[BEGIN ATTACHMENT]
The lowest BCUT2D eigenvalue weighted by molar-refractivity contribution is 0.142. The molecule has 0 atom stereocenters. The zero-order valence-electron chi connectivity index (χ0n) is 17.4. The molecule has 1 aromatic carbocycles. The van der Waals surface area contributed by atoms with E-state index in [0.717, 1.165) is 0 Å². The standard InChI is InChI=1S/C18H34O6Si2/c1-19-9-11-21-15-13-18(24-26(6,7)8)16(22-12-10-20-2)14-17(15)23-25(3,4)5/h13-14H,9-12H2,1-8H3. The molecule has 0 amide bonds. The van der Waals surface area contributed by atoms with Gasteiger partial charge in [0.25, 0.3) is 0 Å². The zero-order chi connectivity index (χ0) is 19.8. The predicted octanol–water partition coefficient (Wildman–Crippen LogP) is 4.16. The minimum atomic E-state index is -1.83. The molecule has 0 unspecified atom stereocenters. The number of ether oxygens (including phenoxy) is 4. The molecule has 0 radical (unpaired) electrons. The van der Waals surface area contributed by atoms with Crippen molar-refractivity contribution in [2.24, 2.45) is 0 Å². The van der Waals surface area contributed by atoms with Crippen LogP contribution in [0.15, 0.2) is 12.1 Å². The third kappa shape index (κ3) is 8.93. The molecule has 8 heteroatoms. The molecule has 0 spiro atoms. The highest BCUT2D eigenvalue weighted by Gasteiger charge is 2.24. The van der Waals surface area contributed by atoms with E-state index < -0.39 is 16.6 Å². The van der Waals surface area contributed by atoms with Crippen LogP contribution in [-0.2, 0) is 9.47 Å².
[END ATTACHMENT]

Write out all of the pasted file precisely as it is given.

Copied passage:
The lowest BCUT2D eigenvalue weighted by molar-refractivity contribution is 0.142. The molecule has 0 atom stereocenters. The zero-order valence-electron chi connectivity index (χ0n) is 17.4. The molecule has 1 aromatic carbocycles. The van der Waals surface area contributed by atoms with E-state index in [0.717, 1.165) is 0 Å². The standard InChI is InChI=1S/C18H34O6Si2/c1-19-9-11-21-15-13-18(24-26(6,7)8)16(22-12-10-20-2)14-17(15)23-25(3,4)5/h13-14H,9-12H2,1-8H3. The molecule has 0 amide bonds. The van der Waals surface area contributed by atoms with Gasteiger partial charge in [0.25, 0.3) is 0 Å². The zero-order chi connectivity index (χ0) is 19.8. The predicted octanol–water partition coefficient (Wildman–Crippen LogP) is 4.16. The minimum atomic E-state index is -1.83. The molecule has 0 unspecified atom stereocenters. The number of ether oxygens (including phenoxy) is 4. The molecule has 0 radical (unpaired) electrons. The van der Waals surface area contributed by atoms with Crippen molar-refractivity contribution in [2.24, 2.45) is 0 Å². The van der Waals surface area contributed by atoms with Crippen LogP contribution in [0.15, 0.2) is 12.1 Å². The third kappa shape index (κ3) is 8.93. The molecule has 8 heteroatoms. The molecule has 0 spiro atoms. The highest BCUT2D eigenvalue weighted by Gasteiger charge is 2.24. The van der Waals surface area contributed by atoms with E-state index < -0.39 is 16.6 Å². The van der Waals surface area contributed by atoms with Crippen LogP contribution in [-0.2, 0) is 9.47 Å².